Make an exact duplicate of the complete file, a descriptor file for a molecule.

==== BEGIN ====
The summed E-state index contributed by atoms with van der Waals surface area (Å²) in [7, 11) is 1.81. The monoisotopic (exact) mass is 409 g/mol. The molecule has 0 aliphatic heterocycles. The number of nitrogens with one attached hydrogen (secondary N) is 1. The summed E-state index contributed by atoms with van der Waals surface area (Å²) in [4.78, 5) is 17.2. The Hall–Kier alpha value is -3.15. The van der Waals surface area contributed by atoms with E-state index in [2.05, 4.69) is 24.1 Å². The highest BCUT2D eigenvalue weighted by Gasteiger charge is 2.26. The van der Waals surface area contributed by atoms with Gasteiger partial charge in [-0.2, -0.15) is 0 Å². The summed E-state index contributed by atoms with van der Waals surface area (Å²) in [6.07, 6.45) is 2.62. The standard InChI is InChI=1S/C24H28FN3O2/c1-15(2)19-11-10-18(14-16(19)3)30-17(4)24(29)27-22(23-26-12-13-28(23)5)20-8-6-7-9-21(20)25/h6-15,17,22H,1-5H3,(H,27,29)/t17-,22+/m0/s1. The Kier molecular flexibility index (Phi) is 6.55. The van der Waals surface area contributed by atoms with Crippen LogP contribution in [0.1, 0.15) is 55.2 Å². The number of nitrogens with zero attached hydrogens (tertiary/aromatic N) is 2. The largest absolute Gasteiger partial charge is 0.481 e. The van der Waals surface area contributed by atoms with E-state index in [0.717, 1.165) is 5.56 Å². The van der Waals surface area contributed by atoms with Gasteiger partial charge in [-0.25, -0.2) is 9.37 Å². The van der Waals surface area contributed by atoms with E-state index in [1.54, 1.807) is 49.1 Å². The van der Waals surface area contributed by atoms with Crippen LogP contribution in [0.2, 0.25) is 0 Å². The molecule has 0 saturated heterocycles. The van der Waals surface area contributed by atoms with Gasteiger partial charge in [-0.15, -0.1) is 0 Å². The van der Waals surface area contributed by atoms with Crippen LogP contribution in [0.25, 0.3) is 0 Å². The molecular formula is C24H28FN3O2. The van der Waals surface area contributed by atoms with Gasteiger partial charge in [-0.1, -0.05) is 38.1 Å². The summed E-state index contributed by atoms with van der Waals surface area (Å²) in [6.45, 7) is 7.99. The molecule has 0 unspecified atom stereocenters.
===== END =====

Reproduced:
The summed E-state index contributed by atoms with van der Waals surface area (Å²) in [7, 11) is 1.81. The monoisotopic (exact) mass is 409 g/mol. The molecule has 0 aliphatic heterocycles. The number of nitrogens with one attached hydrogen (secondary N) is 1. The summed E-state index contributed by atoms with van der Waals surface area (Å²) in [4.78, 5) is 17.2. The Hall–Kier alpha value is -3.15. The van der Waals surface area contributed by atoms with E-state index in [2.05, 4.69) is 24.1 Å². The highest BCUT2D eigenvalue weighted by Gasteiger charge is 2.26. The van der Waals surface area contributed by atoms with Gasteiger partial charge in [-0.2, -0.15) is 0 Å². The summed E-state index contributed by atoms with van der Waals surface area (Å²) in [6.07, 6.45) is 2.62. The standard InChI is InChI=1S/C24H28FN3O2/c1-15(2)19-11-10-18(14-16(19)3)30-17(4)24(29)27-22(23-26-12-13-28(23)5)20-8-6-7-9-21(20)25/h6-15,17,22H,1-5H3,(H,27,29)/t17-,22+/m0/s1. The Kier molecular flexibility index (Phi) is 6.55. The van der Waals surface area contributed by atoms with Crippen LogP contribution in [0.1, 0.15) is 55.2 Å². The number of nitrogens with zero attached hydrogens (tertiary/aromatic N) is 2. The largest absolute Gasteiger partial charge is 0.481 e. The van der Waals surface area contributed by atoms with E-state index in [0.717, 1.165) is 5.56 Å². The van der Waals surface area contributed by atoms with Gasteiger partial charge in [-0.25, -0.2) is 9.37 Å². The van der Waals surface area contributed by atoms with E-state index in [1.54, 1.807) is 49.1 Å². The van der Waals surface area contributed by atoms with Crippen LogP contribution in [0.2, 0.25) is 0 Å². The molecule has 0 saturated heterocycles. The van der Waals surface area contributed by atoms with Gasteiger partial charge in [-0.15, -0.1) is 0 Å². The van der Waals surface area contributed by atoms with Crippen LogP contribution in [0.25, 0.3) is 0 Å². The molecular formula is C24H28FN3O2. The van der Waals surface area contributed by atoms with Gasteiger partial charge in [-0.1, -0.05) is 38.1 Å². The summed E-state index contributed by atoms with van der Waals surface area (Å²) in [6.45, 7) is 7.99. The molecule has 0 unspecified atom stereocenters.